“Dopamine-Dependent” Side Effects of Selective Serotonin Reuptake Inhibitors: A Clinical Review
J Clin Psychiatry 2004;65(8):1064-1068
© Copyright 2014 Physicians Postgraduate Press, Inc.
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Objective: Neurophysiologic findings indicate an inhibition of dopaminergic neurotransmission by selective serotonin reuptake inhibitors (SSRIs). This article highlights the relationships between changes in dopaminergic neurotransmission induced by SSRIs and the occurrence of certain side effects such as hyperprolactinemia, extrapyramidal symptoms, sexual and cognitive dysfunction, galactorrhea, mammary hypertrophy, and, more rarely, gynecomastia.
Data Sources and Selection: A systematic search of the literature in English, French, and German from 1980 to 2004 was performed in MEDLINE, EMBASE, and the Cochrane Library using the keywords SSRI, dopamine, serotonin, side effects, antidepressants, citalopram, escitalopram, sertraline, paroxetine, fluoxetine, fluvoxamine, and nefazodone. References cited in all trials were searched iteratively to identify missing studies. All studies concerning inhibition of dopaminergic neurotransmission by SSRIs and SSRI-related side effects were considered. We retained 62 significant articles debating the subject.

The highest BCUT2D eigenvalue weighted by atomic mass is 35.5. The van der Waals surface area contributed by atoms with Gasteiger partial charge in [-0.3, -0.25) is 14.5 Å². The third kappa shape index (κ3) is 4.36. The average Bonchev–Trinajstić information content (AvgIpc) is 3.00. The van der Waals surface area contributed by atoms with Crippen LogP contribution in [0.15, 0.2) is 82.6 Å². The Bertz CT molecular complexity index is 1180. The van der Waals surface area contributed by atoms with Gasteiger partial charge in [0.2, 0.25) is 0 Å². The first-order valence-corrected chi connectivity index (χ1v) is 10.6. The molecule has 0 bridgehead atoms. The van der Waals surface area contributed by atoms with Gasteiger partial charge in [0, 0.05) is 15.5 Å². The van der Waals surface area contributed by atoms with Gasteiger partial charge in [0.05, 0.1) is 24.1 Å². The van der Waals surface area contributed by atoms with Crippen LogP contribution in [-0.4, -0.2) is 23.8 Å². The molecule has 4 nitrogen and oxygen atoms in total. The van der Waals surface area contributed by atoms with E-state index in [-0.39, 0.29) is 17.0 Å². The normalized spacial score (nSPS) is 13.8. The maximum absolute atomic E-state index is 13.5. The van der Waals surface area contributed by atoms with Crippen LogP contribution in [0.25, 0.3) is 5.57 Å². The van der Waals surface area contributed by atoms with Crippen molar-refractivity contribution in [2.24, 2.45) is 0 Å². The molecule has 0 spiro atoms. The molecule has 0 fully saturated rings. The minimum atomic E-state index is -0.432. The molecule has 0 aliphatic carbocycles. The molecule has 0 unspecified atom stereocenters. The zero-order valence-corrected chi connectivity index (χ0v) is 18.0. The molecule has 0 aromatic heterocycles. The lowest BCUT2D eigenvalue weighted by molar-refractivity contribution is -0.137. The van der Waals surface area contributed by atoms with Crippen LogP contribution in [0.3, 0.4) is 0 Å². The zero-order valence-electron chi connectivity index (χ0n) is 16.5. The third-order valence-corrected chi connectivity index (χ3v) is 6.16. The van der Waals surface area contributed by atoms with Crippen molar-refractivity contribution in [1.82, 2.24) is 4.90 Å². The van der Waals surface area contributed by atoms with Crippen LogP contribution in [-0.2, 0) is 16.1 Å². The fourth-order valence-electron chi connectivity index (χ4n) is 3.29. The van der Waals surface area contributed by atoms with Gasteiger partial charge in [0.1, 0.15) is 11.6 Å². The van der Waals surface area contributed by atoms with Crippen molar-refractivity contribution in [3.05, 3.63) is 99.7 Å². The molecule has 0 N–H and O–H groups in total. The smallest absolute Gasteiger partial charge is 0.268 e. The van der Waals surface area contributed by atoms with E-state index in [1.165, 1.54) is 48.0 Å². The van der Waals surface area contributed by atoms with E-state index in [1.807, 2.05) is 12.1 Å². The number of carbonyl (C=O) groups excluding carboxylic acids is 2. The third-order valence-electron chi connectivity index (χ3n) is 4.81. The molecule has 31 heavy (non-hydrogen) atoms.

Data Extraction and Synthesis: We critically reviewed the studies, depending on the methodologies (case reports, clinical reports, randomized studies), and assessed the pertinence of "dopamine-dependent" SSRI-related side effects. The analytic review of these articles suggests that some specific SSRI-related side effects be classified as dopamine-dependent.
Conclusions: At a clinical level, it could be useful to underline dopamine-dependent characteristics of some SSRI-related side effects. This approach would allow clinicians the opportunity to search other dopamine-dependent side effects systematically. At a pharmacologic level, this approach could stimulate the development of molecules with a "corrective" function on dopamine-dependent side effects of SSRIs by facilitating dopaminergic neurotransmission.